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Chronic Kidney Disease

Last updated: 24th Jul 2024

Chronic Kidney Disease

An unmet need in chronic kidney disease

Chronic kidney disease (CKD) is an increasingly common and costly public health concern, occurring in just under 10% of individuals worldwide1,2. CKD presents a significant personal and socioeconomic burden as it is progressive, leading to nephron loss, end-stage kidney disease (ESKD) and in some cases, premature death. CKD is increasing in prevalence with an ageing population and a rise in comorbidities, particularly diabetes and hypertension. Diabetic kidney disease (DKD) occurs in around 40% of diabetic patients, and is the most common cause of kidney failure, while hypertension causes around 25% of kidney failure1,3. In low and middle sociodemographic countries, patients who do not die during progression of CKD usually die within months when they reach ESKD due to unavailable renal replacement therapy or inadequate dialysis2. Current treatment strategies for CKD aim to slow down progression; however, they are often implemented too late. Many individuals remain asymptomatic until later stages of disease, with <5% of patients with CKD reporting awareness of their disease4. Earlier diagnosis and management of comorbid conditions associated with CKD onset play an important role in CKD management, alongside strategies for managing CKD directly.

Early chronic kidney disease diagnosis

There is significant variation in the diagnostic methods used to detect CKD5 and simple tests such as urine albumin to creatinine are still not standard practice, even in high income countries2. Further, factors such as age-related structural and functional changes of the kidney, along with comorbidities, often make CKD difficult to recognise and refer, particularly in the elderly. With diagnostic strategies and treatments now widely available for CKD, screening of high-risk individuals and guidance on early diagnosis is critical for effective management and prevention of kidney damage accrual, CKD complications, and ESKD2,6,7. It is essential that the benefits of early CKD diagnosis, risk factors for CKD, and guidance on the available assessment and screening strategies for assessing risk of CKD in different patient settings, are fully understood.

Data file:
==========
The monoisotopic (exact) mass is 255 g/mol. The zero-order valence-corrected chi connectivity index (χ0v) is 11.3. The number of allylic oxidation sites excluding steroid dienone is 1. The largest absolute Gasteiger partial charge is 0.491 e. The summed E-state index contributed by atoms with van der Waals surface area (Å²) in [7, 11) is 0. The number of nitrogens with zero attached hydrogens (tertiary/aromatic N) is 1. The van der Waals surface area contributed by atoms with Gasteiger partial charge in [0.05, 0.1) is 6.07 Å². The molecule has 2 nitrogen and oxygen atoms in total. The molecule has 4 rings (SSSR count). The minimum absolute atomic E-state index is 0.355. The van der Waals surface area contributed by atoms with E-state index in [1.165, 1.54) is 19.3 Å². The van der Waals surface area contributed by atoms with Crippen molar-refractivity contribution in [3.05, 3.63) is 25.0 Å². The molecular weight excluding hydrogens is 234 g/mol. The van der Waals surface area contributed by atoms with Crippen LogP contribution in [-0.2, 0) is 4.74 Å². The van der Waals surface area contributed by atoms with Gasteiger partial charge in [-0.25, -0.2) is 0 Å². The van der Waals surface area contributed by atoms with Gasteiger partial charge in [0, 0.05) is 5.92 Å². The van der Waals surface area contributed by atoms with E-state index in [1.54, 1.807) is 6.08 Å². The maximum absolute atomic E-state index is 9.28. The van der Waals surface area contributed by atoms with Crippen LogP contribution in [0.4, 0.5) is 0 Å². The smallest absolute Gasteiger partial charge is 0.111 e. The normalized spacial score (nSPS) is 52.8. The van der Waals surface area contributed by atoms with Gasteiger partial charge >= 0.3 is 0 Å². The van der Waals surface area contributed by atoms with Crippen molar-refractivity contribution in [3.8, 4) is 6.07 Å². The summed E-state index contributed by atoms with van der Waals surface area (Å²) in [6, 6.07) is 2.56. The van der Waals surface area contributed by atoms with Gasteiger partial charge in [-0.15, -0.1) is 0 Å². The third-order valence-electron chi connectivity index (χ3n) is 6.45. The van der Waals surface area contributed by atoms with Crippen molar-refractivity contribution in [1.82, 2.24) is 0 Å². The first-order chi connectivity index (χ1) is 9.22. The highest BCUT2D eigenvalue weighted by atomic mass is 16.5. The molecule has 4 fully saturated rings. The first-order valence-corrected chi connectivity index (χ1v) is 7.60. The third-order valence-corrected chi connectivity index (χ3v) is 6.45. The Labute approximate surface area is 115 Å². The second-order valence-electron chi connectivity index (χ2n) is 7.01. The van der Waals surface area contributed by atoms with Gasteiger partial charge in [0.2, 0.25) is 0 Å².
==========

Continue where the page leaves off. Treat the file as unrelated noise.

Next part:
Managing chronic kidney disease

CKD is managed according to stage of disease. At early stages of CKD, management includes lifestyle changes and effective management of comorbid conditions, including hypertension and diabetes. CKD monitoring strategies are also employed to screen for complications of CKD, such as hyperkalaemia, vitamin D deficiency, and secondary hyperparathyroidism, with those at high risk of CKD progression being referred to a nephrologist4. For late-stage CKD (stage 5), dialysis and kidney transplant may be necessary, both presenting very high treatment burdens. A major treatment goal for CKD is to prevent progression to stage 5 kidney disease. An important step in achieving this goal is understanding the importance of managing concordant comorbid conditions in CKD such as diabetes and hypertension, and treatment options for CKD and their utility in different CKD patient groups, to ensure optimal treatment is given for each CKD patient.

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  1. Tuttle KR. SGLT2 inhibition and chronic kidney disease outcomes: in diabetes and beyond. Lancet Diabetes Endocrinol. 2021;9(1):3–5.
  2. Cockwell P, Fisher L-A. The global burden of chronic kidney disease. Lancet. 2020;395(10225):662–664.
  3. Alicic RZ, Rooney MT, Tuttle KR. Diabetic Kidney Disease: Challenges, Progress, and Possibilities. Clin J Am Soc Nephrol. 2017;12(12):2032.
  4. Chen TK, Knicely DH, Grams ME. Chronic Kidney Disease Diagnosis and Management: A Review. JAMA - J Am Med Assoc. 2019;322(13):1294–1304.
  5. Gheewala PA, Zaidi STR, Jose MD, Bereznicki L, Peterson GM, Castelino RL, et al. Effectiveness of targeted screening for chronic kidney disease in the community setting: a systematic review. J Nephrol. 2018;31(1):27–36.
  6. Aucella F, Corsonello A, Leosco D, Brunori G, Gesualdo L, Antonelli-Incalzi R. Beyond chronic kidney disease: the diagnosis of Renal Disease in the Elderly as an unmet need. A position paper endorsed by Italian Society of Nephrology (SIN) and Italian Society of Geriatrics and Gerontology (SIGG). J Nephrol. 2019;32(2):165–176.
  7. Tonelli M, Dickinson JA. Early Detection of CKD: Implications for Low-Income, Middle-Income, and High-Income Countries. J Am Soc Nephrol. 2020;31(9):1931–1940.
  8. Eddy S, Mariani LH, Kretzler M. Integrated multi-omics approaches to improve classification of chronic kidney disease. Nat Rev Nephrol. 2020;16(11):657–668.